So you need a new motherboard. Your old PC takes forever to load and run that great new game you just bought (or maybe it won't run at all). Or you want to upgrade to the latest version of Windows but your motherboard is too out of date. This guide will help you choose the best motherboard for your money. It may even help you decide to purchase your new motherboard pre-installed in a new computer.
Should I upgrade the motherboard or buy a new PC?
The first thing you need to determine is whether you would be better off replacing your motherboard (also referred to as a main board or system board) or simply buying an entirely new machine. The issue is more complicated than simply choosing a motherboard and installing it.
Factors to consider before deciding to upgrade your motherboard:
- How old is your current PC? If it's more than a couple of years old, you'll likely have to replace more than just the motherboard. For example, a state-of-the-art motherboard probably won't be able to use your system's existing memory, video card, or hard drive very efficiently (or at all). This negates the benefits that you're purchasing the new motherboard for in the first place. Therefore you'll need an entirely new computer instead of a new motherboard.
- Can your computer case accept a standard ATX style motherboard? Almost all new motherboards come in the ATX form factor. Many older cases (and even newer proprietary ones) were designed to use motherboards with different (or non-standard) form factors. If you're unsure, consult the manufacturer's website. In the "support" section, verify the style of your existing motherboard model.
- How much has your old computer been used? If you've been using it for 5 hours a day for 2 years, it is probably ready to be replaced anyway. Components fail over time and with use. Disk drives (hard drives,
DVD-RW drives, etc.) are especially prone to failure, usually without warning. Installing a new motherboard will be an exercise in frustration if the rest of your components are ready to fail.
Things to consider when selecting a motherboard:
- Chip sets - Different motherboard manufacturers use different chip sets. On a practical level, motherboard chip sets can be divided into two camps: those that support CPUs made by Intel or AMD.
Different motherboard chip sets also support different hardware varieties. These include support for specific types of memory, bus speeds, and peripherals such as integrated video, audio, and network controllers.
There are really only four main suppliers of motherboard chip sets: Intel, Via, SiS, and NVidia. Many different motherboard manufacturers use the same chip sets to build their motherboards, so do some research about what each chip set includes so that you can evaluate the differences between otherwise very similar motherboards.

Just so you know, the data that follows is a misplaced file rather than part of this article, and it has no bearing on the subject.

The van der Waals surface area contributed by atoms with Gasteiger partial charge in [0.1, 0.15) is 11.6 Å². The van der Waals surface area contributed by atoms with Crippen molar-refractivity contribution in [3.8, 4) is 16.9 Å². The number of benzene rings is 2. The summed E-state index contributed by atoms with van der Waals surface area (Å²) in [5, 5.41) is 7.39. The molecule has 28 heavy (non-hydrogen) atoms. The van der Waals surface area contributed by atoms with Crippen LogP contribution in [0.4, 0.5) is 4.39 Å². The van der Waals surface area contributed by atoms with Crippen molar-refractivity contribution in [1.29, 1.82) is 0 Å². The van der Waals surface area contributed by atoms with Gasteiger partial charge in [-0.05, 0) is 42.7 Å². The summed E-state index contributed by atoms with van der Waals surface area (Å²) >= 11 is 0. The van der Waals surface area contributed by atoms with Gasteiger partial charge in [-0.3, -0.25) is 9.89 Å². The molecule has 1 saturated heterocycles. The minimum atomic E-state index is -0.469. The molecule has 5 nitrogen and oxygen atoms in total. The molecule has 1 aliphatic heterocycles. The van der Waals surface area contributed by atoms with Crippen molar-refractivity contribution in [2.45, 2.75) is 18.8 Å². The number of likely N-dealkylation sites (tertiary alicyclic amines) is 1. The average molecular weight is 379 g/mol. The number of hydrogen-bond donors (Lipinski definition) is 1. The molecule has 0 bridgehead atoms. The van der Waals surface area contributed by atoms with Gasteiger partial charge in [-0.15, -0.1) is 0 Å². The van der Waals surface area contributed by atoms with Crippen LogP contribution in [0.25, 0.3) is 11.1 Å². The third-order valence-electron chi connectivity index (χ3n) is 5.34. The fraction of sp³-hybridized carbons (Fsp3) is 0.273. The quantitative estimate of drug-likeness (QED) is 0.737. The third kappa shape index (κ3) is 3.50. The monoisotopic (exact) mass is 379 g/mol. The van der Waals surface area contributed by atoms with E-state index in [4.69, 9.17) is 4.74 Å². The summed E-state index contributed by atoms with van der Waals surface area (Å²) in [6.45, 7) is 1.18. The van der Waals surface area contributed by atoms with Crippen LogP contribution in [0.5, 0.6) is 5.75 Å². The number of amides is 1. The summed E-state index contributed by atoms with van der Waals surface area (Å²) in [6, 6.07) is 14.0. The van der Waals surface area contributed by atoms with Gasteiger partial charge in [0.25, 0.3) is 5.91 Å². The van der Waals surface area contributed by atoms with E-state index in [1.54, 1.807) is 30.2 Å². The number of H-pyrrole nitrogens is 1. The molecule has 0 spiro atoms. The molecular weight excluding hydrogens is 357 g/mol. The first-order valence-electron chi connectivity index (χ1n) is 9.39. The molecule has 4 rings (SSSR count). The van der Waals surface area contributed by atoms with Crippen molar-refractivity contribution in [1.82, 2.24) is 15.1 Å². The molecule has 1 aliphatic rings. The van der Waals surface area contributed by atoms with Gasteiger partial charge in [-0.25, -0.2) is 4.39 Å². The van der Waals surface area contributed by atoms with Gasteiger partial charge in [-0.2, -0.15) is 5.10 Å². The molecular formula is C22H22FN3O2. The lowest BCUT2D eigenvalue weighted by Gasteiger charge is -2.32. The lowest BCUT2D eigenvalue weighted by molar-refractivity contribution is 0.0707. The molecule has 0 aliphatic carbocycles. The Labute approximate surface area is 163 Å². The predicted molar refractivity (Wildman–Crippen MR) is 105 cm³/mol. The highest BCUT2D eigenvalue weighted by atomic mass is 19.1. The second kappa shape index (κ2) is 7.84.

- Memory type(s) supported by the motherboard - Different motherboards (and CPUs) support different memory types.
Motherboards utilizing an Intel CPU will likely support Rambus DRAM (RDRAM). RDRAM is very robust and it adds to the overall performance of the system. But it's also very expensive when compared with other memory types which can be a significant factor if you're working on a tight budget.
Motherboards that use an AMD CPU usually support other types of memory, including SDRAM (Synchronous DRAM) and DDR (Double Data Rate SDRAM). I recommend that you choose a motherboard that supports DDR instead of SDRAM since DDR is twice as fast.
- Components integrated onto the motherboard - Virtually all new motherboards include one or more components built right onto the motherboard itself. These usually include video, sound, and/or network controllers.
I recommend that you purchase a motherboard that does not include an integrated video controller. A stand-alone video card will usually provide a significant overall performance advantage over an integrated video controller. A stand-alone card can also be easily replaced in case of failure or if you decide to upgrade at a later time.
Integrated sound is fine as long as you aren't a serious audiophile. The average user will get along just fine with an audio controller that is built into the motherboard. But if you require the latest and greatest in top-quality audio, you'll want to go with a stand-alone sound card.
Integrated networking support is fine for most everyone. As a matter of fact, I wouldn't even consider a motherboard without it. Networking circuitry that is included on the motherboard works just as well and is just as fast as a stand-alone LAN card, so choose a motherboard with networking built in and spend the money saved on more memory or other enhancements.
- Relative motherboard and CPU speeds - As a guideline, I recommend buying a motherboard that supports the fastest CPU currently available along with a CPU that is a couple of notches from the top in terms of speed. With all modern CPUs, there is little noticeable difference between the fastest CPU and those one or two speeds below it.
But the difference in price can be enormous! By selecting a CPU along with a motherboard that supports CPUs that are a couple of notches faster, you can upgrade your CPU later (when you really need the extra speed) without spending the premium required to get the very top speed today.
You must make several decisions when it comes time for a faster, more powerful motherboard. If you choose your new motherboard wisely (research!), you can extend the life of your current PC and ensure room for easy expansion in the future.
The web has lots of great information on motherboards and everything that goes along with them. Visit the websites of the major motherboard retailers and read the specs on their latest motherboards. Filter that information using what you have learned here and you're sure to be happy with your new motherboard after you get it installed.
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